In this study, we aim to measure, specifically, the influence of the UGS on the surface UHI effect. Therefore, we selected only units on which there would be a minimal possible influence of other factors. Firstly, we did not select units located centrally among multiple UGS to avoid the multiple effects of greenery11,14. Secondly, we excluded areas within approximately 200 m of the river and 100 m of lakes from the selection, considering the water-cooling effect3,32. Thirdly, taking into account spatial autocorrelation issues33, we focused only on areas surrounded by a single type of LCZ. Other significant city morphology factors, such as paved and built-up areas, are already considered within the characteristics of individual LCZs.

For further analysis, the built-up areas of LCZs were split in the GIS environment into a regular 90 × 90 m grid according to the geometric structure of the LST data. Each newly created cell was assigned an LST value. Subsequently, each cell was associated with the attributes of its nearest UGS—its type, size, and distance from the cell’s centroid to the nearest UGS using the NNJoin tool in the QGIS environment. Finally, only cells that were within a buffer of 400 m from the UGS boundary (i.e., the distance between the centre of the LCZ unit and the boundary) were considered for further analysis. The LCZ units included in the analysis and their position relative to the UGS are presented in Fig. 2. Thus, processed data were used as the input for the statistical analysis.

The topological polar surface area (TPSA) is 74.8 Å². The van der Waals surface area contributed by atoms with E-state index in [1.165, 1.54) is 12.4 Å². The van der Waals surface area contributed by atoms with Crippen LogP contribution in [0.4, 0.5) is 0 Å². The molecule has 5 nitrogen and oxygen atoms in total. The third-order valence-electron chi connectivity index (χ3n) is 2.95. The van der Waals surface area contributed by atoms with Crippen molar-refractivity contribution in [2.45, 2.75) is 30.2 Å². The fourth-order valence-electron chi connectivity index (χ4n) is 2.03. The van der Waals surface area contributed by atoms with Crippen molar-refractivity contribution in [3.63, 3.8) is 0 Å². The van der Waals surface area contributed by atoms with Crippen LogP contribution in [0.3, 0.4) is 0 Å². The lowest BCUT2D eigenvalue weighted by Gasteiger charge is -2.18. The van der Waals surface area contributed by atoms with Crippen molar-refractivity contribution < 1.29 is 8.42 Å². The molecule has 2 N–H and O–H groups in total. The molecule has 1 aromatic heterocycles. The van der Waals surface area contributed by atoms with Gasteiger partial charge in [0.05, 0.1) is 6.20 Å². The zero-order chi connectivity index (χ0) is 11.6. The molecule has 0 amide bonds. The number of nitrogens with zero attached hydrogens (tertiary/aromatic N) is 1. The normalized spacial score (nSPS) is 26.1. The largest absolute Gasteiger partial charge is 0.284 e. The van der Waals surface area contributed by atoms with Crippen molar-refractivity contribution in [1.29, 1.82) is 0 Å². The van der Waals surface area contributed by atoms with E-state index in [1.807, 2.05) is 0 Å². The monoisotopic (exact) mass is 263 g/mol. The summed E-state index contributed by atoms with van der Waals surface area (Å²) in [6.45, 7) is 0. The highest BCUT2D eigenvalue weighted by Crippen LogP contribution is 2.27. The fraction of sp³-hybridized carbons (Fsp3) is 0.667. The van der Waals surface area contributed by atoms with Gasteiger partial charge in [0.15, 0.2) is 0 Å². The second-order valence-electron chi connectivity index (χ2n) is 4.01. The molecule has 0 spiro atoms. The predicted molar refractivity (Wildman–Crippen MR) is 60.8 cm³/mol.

Figure 2
figure 2

The map of LCZ units within 400 m of UGS (UGS are displayed with tree density category).

Measuring the relationship between UGS and LST in LCZ units

Firstly, the difference between the mean value of LST in three different LCZ categories (groups) was analysed. Both visual analysis methods (boxplot) and statistical tests were applied. Usually, analysis of variance—ANOVA34—is used to test any difference between groups. However, one of the assumptions of ANOVA is the normality of data (LST in our case) distribution in each group. Therefore, the normality was tested with the Kolmogorov–Smirnov test35; it did not prove normal distribution of the LST within the groups. Following the test result, a non-parametric alternative of ANOVA, i.e., the Kruskal–Wallis test36, was used. The test confirmed the difference in LST between the groups. Secondly, the statistically significant difference in means values of LST between the pair groups was identified by running the Nemenyi post-hoc test37.